The perception of Christianity is in really bad shape right now.  In fact, if you check my blog at, I recently wrote about the fact that the perception of Christianity may be at an all time low.  Short of the Roman occupation during the early church or the rise of Nazism in Germany, we’re in a pretty sorry state.  Largely because of issues that range from behavior of major pastors – like those getting divorced and not missing a day in the pulpit, plus a lot of sexual scandal and financial allegations, misappropriations of funds, things like that.  (And that doesn’t count crazy hair or gold furniture on Christian TV.)  I think we just live in a time right now where the public looks at Christians and think, man, those guys don’t experience any more meaningful lives than I do, so why would I want to become one of them?

And so one of the big issues in the work that we do as far as branding and identity with churches and ministries is perception.  Perception is incredibly important in today’s culture.  How you’re perceived is just as important as who you are.  That’s why I believe if you don’t try to impact your perception, you’ll spend the rest of your life at the mercy of other people who will.  So from a Christian point of view, there’s no question, I think we need to clean our act up.  In fact David Kinnaman’s book that just came out called UnChristian deals with this issue, and his research results are frankly pretty sad.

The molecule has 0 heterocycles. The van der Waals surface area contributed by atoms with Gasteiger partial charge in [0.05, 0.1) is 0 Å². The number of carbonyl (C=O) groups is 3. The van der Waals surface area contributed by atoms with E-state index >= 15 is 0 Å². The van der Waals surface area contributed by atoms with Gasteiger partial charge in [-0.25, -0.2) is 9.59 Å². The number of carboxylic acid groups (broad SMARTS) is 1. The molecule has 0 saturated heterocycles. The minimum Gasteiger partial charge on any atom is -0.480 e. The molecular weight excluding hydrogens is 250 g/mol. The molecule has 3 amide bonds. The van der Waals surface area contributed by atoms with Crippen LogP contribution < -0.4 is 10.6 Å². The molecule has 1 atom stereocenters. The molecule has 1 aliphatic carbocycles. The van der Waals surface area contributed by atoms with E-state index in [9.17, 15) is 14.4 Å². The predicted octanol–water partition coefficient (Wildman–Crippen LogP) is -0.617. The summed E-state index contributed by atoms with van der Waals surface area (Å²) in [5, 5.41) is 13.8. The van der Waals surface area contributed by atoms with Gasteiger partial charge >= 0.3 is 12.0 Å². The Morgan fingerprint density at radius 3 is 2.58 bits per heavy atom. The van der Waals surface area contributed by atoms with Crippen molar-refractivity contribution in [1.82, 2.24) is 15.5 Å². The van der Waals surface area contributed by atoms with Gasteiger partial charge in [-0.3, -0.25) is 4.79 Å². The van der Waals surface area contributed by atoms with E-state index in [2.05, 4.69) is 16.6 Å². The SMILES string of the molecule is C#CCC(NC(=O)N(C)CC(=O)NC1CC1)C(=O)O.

Is there some possibility we could turn that trend around within our generation?  How would you go about doing that?

Absolutely we can turn it around.  No question.  But it won’t be easy.  I think there are three or four areas in David’s book that were particularly sensitive – for instance that Christians are only concerned about money.  We get much of that from the world of Christian television – it’s all about money, money, money, prosperity teaching and that stuff.  And another issue is that many unbelievers think Christianity is all about political power.  And we certainly understand that – the last generation of Christian leaders were very vocal in their efforts at achieving political power.  And that’s backfired in many ways.  Sure, we should be active in politics, sure we should vote, and the Christian faith needs to be heard in the public square, but we can’t be perceived as a group that pushes people around to get our political agenda taken care of.  Those kind of things hurt us when it comes to evangelism and getting our message heard.

Rick Warren has said that we’ve come to an era where it’s not so much about creeds, as about deeds, and I think we need to show the public that Christianity is about service.  A great example is the incredible outpouring of help after Hurricane Katrina.  You know when the government got backed up and made mistakes getting the necessary supplies there, it was hundreds of churches from across this country that poured into New Orleans with food and water and shelter and health services and that made a huge impression.  One blogger said, “When you look at what happened after Hurricane Katrina, you didn’t see a lot of secular humanism around there.”  It was all about God and the church making a difference.  It’s actually very possible to turn this thing around.  But it starts with changing our perception in the eyes of the culture.

Is Hollywood a vast wasteland, as many in the church want to keep telling us?